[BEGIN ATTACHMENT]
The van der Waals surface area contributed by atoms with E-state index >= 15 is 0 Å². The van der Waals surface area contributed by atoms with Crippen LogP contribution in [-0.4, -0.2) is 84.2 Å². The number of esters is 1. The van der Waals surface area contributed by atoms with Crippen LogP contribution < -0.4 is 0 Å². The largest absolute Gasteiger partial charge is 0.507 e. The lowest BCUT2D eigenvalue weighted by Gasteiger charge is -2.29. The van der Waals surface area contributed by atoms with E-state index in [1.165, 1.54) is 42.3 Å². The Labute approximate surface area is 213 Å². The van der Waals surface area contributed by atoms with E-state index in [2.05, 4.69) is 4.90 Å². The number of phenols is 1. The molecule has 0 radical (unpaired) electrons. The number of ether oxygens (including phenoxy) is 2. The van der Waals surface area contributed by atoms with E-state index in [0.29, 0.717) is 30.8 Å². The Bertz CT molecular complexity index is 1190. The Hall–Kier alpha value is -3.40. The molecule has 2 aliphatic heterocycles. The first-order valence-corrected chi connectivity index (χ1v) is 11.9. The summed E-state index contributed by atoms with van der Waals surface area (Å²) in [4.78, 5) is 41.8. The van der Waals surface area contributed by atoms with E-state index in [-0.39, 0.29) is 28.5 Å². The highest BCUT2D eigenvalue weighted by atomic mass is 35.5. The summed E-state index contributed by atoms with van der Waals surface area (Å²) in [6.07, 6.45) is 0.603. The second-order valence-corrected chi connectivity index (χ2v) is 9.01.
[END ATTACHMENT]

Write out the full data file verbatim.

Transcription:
The van der Waals surface area contributed by atoms with E-state index >= 15 is 0 Å². The van der Waals surface area contributed by atoms with Crippen LogP contribution in [-0.4, -0.2) is 84.2 Å². The number of esters is 1. The van der Waals surface area contributed by atoms with Crippen LogP contribution < -0.4 is 0 Å². The largest absolute Gasteiger partial charge is 0.507 e. The lowest BCUT2D eigenvalue weighted by Gasteiger charge is -2.29. The van der Waals surface area contributed by atoms with E-state index in [1.165, 1.54) is 42.3 Å². The Labute approximate surface area is 213 Å². The van der Waals surface area contributed by atoms with E-state index in [2.05, 4.69) is 4.90 Å². The number of phenols is 1. The molecule has 0 radical (unpaired) electrons. The number of ether oxygens (including phenoxy) is 2. The van der Waals surface area contributed by atoms with E-state index in [0.29, 0.717) is 30.8 Å². The Bertz CT molecular complexity index is 1190. The Hall–Kier alpha value is -3.40. The molecule has 2 aliphatic heterocycles. The first-order valence-corrected chi connectivity index (χ1v) is 11.9. The summed E-state index contributed by atoms with van der Waals surface area (Å²) in [4.78, 5) is 41.8. The van der Waals surface area contributed by atoms with E-state index in [-0.39, 0.29) is 28.5 Å². The highest BCUT2D eigenvalue weighted by atomic mass is 35.5. The summed E-state index contributed by atoms with van der Waals surface area (Å²) in [6.07, 6.45) is 0.603. The second-order valence-corrected chi connectivity index (χ2v) is 9.01.